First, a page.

British shares put up a resilient performance yesterday after a disastrous session in Tokyo, a bad fit of nerves on Wall street and a farewell warning from Sir Andrew Large, shortly retiring as deputy governor of the Bank of England, that markets round the world are too high and "frothy".
It was just the sort of scenario which could have produced a major readjustment.
But the 100-share Footsie index held its nerve, finishing 35.3 points or 0.6 per cent down at 5,663.7 after recovering from a 64-point loss early on, hitting its lowest level since January 3. The FTSE-250 index slipped 34.8 points to 8846.8.
The worry was that it all might have been a dress rehearsal for the real thing.
The Tokyo market had to close 20 minutes early when its computer failed to cope with a flood of panicky "sell" orders after a raid on the offices of Livedoor, an aggressive and widely followed internet company and allegations that it had falsified its accounts.
The Nikkei 225 index, which touched a five-year high last week crashed 465 points, or three per cent. That took its loss this week to 6.8 per cent - equivalent, according to one calculation, to the gross national product of Sweden.
Wall Street's problem was more mundane - unexpectedly weak quarterly results from Intel, the world's biggest maker of computer chips and the internet portal Yahoo.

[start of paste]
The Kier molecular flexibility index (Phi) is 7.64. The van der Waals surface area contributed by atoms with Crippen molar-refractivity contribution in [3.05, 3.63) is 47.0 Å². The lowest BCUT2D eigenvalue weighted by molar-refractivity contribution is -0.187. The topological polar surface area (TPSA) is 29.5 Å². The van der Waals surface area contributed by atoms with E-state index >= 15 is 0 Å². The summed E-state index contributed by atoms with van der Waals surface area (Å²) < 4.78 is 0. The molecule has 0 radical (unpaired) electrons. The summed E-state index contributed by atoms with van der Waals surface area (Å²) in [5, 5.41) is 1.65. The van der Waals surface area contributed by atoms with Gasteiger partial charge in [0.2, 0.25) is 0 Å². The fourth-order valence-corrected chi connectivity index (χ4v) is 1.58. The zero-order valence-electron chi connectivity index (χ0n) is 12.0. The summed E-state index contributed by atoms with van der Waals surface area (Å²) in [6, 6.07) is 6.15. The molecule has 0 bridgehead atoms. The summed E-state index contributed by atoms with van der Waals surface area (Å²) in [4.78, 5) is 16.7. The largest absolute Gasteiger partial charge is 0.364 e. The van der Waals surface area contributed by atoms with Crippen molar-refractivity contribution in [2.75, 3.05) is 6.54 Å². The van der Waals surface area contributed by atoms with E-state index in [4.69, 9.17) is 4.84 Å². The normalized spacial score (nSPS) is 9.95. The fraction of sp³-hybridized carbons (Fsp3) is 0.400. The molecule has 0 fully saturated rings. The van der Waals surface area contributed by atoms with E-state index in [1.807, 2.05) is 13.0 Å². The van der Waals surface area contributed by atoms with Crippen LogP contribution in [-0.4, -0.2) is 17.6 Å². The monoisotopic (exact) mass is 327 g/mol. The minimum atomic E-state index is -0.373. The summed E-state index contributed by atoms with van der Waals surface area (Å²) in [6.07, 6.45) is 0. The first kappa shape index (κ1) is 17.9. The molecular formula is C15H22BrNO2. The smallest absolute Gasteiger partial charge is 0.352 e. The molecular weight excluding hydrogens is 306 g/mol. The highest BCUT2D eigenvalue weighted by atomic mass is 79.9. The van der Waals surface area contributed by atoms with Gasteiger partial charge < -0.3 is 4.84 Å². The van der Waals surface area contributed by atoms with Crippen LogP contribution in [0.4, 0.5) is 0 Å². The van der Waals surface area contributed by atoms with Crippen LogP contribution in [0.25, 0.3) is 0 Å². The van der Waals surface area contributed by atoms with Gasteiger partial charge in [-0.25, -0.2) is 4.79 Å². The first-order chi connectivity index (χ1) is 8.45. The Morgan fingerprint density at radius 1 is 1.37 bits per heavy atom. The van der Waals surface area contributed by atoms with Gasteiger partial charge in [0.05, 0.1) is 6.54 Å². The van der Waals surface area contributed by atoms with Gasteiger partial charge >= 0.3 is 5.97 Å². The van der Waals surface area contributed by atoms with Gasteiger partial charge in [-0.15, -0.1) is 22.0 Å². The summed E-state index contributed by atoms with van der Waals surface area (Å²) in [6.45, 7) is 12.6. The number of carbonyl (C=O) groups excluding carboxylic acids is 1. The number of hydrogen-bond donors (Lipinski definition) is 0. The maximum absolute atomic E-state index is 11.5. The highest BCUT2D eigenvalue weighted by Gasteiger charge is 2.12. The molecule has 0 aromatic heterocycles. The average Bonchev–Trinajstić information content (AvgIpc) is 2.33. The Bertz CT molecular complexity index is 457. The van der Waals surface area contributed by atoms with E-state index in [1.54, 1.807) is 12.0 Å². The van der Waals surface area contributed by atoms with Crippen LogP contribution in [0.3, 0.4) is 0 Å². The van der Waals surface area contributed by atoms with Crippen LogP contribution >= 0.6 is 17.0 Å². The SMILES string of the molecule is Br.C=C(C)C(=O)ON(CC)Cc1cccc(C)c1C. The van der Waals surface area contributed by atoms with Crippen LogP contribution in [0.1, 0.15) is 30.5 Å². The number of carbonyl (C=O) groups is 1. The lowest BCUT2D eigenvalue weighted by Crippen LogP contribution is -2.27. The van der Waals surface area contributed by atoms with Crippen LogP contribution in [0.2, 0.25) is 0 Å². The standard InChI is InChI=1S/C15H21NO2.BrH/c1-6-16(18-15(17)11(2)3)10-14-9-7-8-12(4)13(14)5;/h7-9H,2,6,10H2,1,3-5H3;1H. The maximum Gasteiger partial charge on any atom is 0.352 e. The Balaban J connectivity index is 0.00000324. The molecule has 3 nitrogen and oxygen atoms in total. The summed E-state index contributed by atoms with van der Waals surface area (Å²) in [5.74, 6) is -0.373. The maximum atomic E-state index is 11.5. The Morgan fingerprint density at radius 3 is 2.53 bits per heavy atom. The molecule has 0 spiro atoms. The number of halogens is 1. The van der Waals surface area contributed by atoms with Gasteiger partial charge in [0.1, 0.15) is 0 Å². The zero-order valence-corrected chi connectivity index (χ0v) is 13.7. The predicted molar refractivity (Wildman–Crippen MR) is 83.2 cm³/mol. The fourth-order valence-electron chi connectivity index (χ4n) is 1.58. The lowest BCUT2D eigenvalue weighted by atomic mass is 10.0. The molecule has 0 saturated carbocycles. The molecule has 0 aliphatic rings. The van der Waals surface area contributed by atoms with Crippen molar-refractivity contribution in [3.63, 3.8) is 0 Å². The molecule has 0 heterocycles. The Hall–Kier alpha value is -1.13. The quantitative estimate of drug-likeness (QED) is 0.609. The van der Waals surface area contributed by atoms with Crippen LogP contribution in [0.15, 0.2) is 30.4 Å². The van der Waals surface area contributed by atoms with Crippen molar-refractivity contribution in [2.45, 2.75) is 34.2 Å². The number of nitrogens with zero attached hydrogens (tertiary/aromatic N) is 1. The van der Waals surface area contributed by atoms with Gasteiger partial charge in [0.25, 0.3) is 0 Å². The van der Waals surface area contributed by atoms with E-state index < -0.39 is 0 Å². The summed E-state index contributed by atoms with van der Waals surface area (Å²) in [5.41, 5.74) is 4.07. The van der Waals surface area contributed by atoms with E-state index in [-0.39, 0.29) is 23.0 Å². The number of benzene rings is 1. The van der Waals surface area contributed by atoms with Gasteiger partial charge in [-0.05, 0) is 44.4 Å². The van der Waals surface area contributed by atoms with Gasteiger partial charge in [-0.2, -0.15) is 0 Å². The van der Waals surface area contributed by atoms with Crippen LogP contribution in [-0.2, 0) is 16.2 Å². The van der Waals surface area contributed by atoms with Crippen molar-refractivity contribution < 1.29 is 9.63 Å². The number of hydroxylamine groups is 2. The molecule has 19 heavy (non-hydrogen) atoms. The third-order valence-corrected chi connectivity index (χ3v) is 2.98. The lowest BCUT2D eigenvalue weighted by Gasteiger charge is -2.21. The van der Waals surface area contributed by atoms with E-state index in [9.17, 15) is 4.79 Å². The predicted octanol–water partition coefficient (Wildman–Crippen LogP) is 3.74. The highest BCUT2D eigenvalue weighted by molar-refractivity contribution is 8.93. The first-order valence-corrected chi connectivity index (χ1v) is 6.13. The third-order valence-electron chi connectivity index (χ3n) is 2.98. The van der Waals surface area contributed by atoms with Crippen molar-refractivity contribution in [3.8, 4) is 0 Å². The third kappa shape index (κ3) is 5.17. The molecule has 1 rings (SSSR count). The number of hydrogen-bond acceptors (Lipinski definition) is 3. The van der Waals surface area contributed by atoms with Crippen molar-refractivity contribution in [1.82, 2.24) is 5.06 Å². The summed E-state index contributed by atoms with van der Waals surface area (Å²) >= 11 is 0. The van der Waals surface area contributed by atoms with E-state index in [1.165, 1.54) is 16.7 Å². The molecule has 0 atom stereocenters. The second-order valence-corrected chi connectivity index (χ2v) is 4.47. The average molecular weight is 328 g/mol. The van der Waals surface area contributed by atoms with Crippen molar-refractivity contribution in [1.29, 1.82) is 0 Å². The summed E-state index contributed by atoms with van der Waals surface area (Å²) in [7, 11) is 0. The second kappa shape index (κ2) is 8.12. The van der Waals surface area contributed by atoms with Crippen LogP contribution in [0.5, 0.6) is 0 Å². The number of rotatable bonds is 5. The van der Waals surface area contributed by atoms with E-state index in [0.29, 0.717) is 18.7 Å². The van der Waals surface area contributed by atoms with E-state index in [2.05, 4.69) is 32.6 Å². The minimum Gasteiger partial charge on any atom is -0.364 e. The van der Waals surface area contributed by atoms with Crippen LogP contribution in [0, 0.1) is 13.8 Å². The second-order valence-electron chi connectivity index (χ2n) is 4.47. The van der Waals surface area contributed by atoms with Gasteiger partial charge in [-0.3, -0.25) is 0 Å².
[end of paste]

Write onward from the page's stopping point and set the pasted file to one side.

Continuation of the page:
Much attention focused on Sir Andrew Large, who expressed fears that both banks and investors may be under-estimating risks in the financial system.
He said: "It seems to me, based on my experience, that we are in a position that feels frothy."
This followed a speech last week by Mervyn King, the Bank's Governor, questioning whether today's low inflation and low interest rates round the world can persist.
Some City analysts likened his stance to Alan Greenspan's famous remark in 1996 about Wall Street's "irrational exuberance" - which the US market shrugged aside and went on booming for nearly four years before the technology bubble burst.
Sir Andrew said he had spent much of his three-and-a-half years at the Bank in charge of financial stability improving preparations for coping with the aftermath of a disaster.
That didn't mean a disaster was necessarily going to happen, he stressed.
"The more people that are aware of the reality the more the market is capable of adjusting so as to reduce the likelihood that something nasty will happen."
He added: "All I do know is that there is a non-zero risk of (a financial crisis) and I think that all we can do and should do is to be prepared for such a thing to happen."
He felt lucky to have escaped a serious financial crisis while a deputy governor at the Bank.
Sir Andrew's voluntary retirement, a year before the end of his five-year contract, removes the most persistent opponent of ultra-low interest rates from the Bank's Monetary Policy Committee.
Sentiment wasn't helped by horrible unemployment figures which increased by more than 100,000 to reach the highest level in three years.
That prompted TUC chief economist Ian Brinkley to urge the MPC to cut interest rates further when it meets next month.